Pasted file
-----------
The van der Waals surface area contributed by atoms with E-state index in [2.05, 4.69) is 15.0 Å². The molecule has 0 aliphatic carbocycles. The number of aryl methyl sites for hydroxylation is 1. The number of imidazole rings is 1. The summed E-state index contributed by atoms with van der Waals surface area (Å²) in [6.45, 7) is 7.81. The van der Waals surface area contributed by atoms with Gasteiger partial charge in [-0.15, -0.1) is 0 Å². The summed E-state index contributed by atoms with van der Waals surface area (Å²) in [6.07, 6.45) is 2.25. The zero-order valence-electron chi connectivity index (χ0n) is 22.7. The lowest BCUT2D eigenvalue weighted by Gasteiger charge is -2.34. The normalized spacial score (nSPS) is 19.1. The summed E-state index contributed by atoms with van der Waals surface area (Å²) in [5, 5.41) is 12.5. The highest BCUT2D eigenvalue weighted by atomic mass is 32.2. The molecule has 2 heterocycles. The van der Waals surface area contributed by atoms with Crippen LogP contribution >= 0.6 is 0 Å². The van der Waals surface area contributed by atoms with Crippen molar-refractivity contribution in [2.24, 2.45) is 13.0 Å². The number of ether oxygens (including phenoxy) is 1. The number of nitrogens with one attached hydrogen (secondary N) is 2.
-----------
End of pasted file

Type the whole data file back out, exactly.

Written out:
The van der Waals surface area contributed by atoms with E-state index in [2.05, 4.69) is 15.0 Å². The molecule has 0 aliphatic carbocycles. The number of aryl methyl sites for hydroxylation is 1. The number of imidazole rings is 1. The summed E-state index contributed by atoms with van der Waals surface area (Å²) in [6.45, 7) is 7.81. The van der Waals surface area contributed by atoms with Gasteiger partial charge in [-0.15, -0.1) is 0 Å². The summed E-state index contributed by atoms with van der Waals surface area (Å²) in [6.07, 6.45) is 2.25. The zero-order valence-electron chi connectivity index (χ0n) is 22.7. The lowest BCUT2D eigenvalue weighted by Gasteiger charge is -2.34. The normalized spacial score (nSPS) is 19.1. The summed E-state index contributed by atoms with van der Waals surface area (Å²) in [5, 5.41) is 12.5. The highest BCUT2D eigenvalue weighted by atomic mass is 32.2. The molecule has 2 heterocycles. The van der Waals surface area contributed by atoms with Crippen LogP contribution >= 0.6 is 0 Å². The van der Waals surface area contributed by atoms with Crippen molar-refractivity contribution in [2.24, 2.45) is 13.0 Å². The number of ether oxygens (including phenoxy) is 1. The number of nitrogens with one attached hydrogen (secondary N) is 2.